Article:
The angel’s announcement was probably still ringing in Mary’s ears, along with the fears and unknowns. Was it even possible that a small-town teenager, and a virgin at that, could be carrying a divinely conceived Savior?
She remembered something else the angel had said.
"And behold, your relative Elizabeth in her old age has also conceived a son, and this is the sixth month with her who was called barren. For nothing will be impossible with God.” (Luke 1:36-37)
So Mary “went with haste” to see Elizabeth, about a 100-mile journey. She needed a friend — someone she could talk to, someone who would understand. Luke shares a glimpse of her arrival.
And when Elizabeth heard the greeting of Mary, the baby leaped in her womb. And Elizabeth was filled with the Holy Spirit, and she exclaimed with a loud cry, “Blessed are you among women, and blessed is the fruit of your womb! And why is this granted to me that the mother of my Lord should come to me? For behold, when the sound of your greeting came to my ears, the baby in my womb leaped for joy. And blessed is she who believed that there would be a fulfillment of what was spoken to her from the Lord.” (Luke 1:41-45)
Mary’s response to this knowing and loving welcome is called The Magnificat; it’s a beautiful, heartfelt song of praise. Luke writes that she stayed with Elizabeth for about three months, probably until the birth of Elizabeth’s son, John the Baptist, before she returned home to Nazareth.
We don’t know a lot about what happened during those three months, but we can draw some lessons for friendship from what we do see in this passage.
First, God showers love on us and fills our needs through friendships that reflect Him. He kindly provided Elizabeth to Mary and filled her with the Holy Spirit so she would instantly understand her young cousin and recognize the miracle she was carrying. The first book of John says, “God is love, and whoever abides in love abides in God, and God abides in him” (1 John 4:16). Elizabeth’s warm greeting had to be soul-filling and faith-affirming for Mary, and during the weeks that followed, the two women undoubtedly shared conversations that uplifted and encouraged them both. They were able to give one another love because they were close to ultimate source of love.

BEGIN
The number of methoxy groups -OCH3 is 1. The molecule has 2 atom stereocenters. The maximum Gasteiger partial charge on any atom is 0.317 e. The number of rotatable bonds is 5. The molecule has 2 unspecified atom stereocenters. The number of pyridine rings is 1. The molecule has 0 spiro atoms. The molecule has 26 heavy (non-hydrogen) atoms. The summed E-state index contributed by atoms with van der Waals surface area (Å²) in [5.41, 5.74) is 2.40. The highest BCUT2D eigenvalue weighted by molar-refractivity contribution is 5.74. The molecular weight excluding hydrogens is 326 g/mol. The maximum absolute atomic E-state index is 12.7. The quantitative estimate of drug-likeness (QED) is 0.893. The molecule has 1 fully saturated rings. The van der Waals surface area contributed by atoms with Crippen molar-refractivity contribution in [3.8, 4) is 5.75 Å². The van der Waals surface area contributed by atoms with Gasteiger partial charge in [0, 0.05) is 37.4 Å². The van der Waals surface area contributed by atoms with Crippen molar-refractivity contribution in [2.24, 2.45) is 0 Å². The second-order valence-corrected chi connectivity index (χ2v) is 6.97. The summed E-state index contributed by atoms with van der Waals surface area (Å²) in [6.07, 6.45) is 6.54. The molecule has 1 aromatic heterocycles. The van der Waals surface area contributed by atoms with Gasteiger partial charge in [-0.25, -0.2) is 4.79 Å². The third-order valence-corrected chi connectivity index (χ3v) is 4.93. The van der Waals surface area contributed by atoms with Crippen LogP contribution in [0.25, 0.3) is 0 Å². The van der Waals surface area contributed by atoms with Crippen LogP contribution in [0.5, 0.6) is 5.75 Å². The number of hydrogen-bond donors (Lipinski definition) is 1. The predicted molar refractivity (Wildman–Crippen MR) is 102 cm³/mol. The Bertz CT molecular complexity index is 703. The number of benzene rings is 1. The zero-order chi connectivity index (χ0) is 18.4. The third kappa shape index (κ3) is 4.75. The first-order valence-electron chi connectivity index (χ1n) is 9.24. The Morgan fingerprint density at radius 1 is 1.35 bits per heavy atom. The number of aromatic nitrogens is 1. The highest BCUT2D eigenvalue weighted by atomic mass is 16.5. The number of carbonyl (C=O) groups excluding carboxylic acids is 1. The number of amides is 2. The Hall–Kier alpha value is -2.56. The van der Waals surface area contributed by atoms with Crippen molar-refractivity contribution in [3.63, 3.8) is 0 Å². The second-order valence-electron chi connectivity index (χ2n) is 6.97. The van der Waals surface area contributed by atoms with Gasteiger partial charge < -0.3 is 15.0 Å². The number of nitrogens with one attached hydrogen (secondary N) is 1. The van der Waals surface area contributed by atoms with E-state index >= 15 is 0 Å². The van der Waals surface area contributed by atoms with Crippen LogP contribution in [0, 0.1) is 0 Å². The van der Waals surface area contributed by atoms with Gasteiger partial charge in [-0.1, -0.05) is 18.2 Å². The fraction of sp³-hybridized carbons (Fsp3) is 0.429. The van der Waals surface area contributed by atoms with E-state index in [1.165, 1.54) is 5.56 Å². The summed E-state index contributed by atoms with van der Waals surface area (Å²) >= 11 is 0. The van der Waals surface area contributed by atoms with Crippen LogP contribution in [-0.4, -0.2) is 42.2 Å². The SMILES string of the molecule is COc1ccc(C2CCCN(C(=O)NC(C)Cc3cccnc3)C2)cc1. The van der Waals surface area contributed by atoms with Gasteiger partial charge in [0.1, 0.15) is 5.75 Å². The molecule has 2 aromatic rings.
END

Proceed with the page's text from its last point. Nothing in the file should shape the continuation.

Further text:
We also see two women of different generations, yet they were sharing similar experiences. Our similarities tie us with one another, but our diversity offers different vantage points. And wisdom isn’t exclusive to old age.
Another notable trait of their friendship is that Mary and Elizabeth mutually submitted to one another. Elizabeth’s posture was humility, while Mary demonstrated sacrifice as she traveled a long distance to serve, we can assume, her cousin in her last trimester even when she was facing her own trials. It’s a beautiful picture of what Peter shared, “Likewise, you who are younger, be subject to the elders. Clothe yourselves, all of you, with humility toward one another, for ‘God opposes the proud but gives grace to the humble.’” (1 Peter 5:5)
And finally, Mary and Elizabeth pointed each other to Jesus. They stepped outside of the gravity and excitement of the moment, and tuned in to the One whose glory they were witnessing, the One who would sustain them, and the One who was the point of it all.
As we consider these two friends, we must also face the reality that The Fall has woven a thread of sinfulness into our female friendships. Our inclination is to compete and compare. But when Jesus is invited into our relationships, it is an overflow of his love and grace that allows us to experience the gift of friendship that Mary and Elizabeth shared.
Dear Jesus, you are the point of it all. Surround us with women who will direct us to you. Show us how to be better friends, how to humble ourselves and how to love one another as you love us. We ask that you grant us wisdom as we navigate our relationships so that we will invest in those that will glorify you and set boundaries to guard us from others. May you be the love of our lives, for we will only find perfection in you. Amen.
The rooms are dark and dirty. The walls and floors are stripped bare. Let’s face it; she's a mess. But she’s a lot like us — a work in progress.
Paul wrote in his second letter to the Corinthians, “… we do not lose heart. Though our outer self is wasting away, our inner self is being renewed day by day” (4:16).
These surroundings give us a picture of what we’re like when we surrender to Jesus: exposed and cold, dirty with sin. But he sees us in our transformed state: bright and clean, gloriously living a new life and especially designed for his purposes.
God promises us in Ezekiel, “I will remove the heart of stone from your flesh and give you a heart of flesh (36:26b).” Theologians called this transformation “progressive sanctification,” meaning Jesus is actively working to set us apart for his sacred purposes and to make us holy. He is remaking us into his image and swapping our cheap, broken and tarnished tiaras for the "crown of life” (Revelation 2:10).
This transformation is not instantaneous though. It’s a slow process of discovering and healing. Refining and renewing. It’s the tearing down of our old thoughts and the rebuilding of our hearts. As we sit here today, we are all under renovation.
Once this project starts, small changes will appear from day by day, and they will eventually accumulate to a complete transformation. The rooms will gleam and be welcoming, and the mess will morph into magnificence. So in the weeks and months to come, let this work in progress be a reminder of your own journey of sanctification.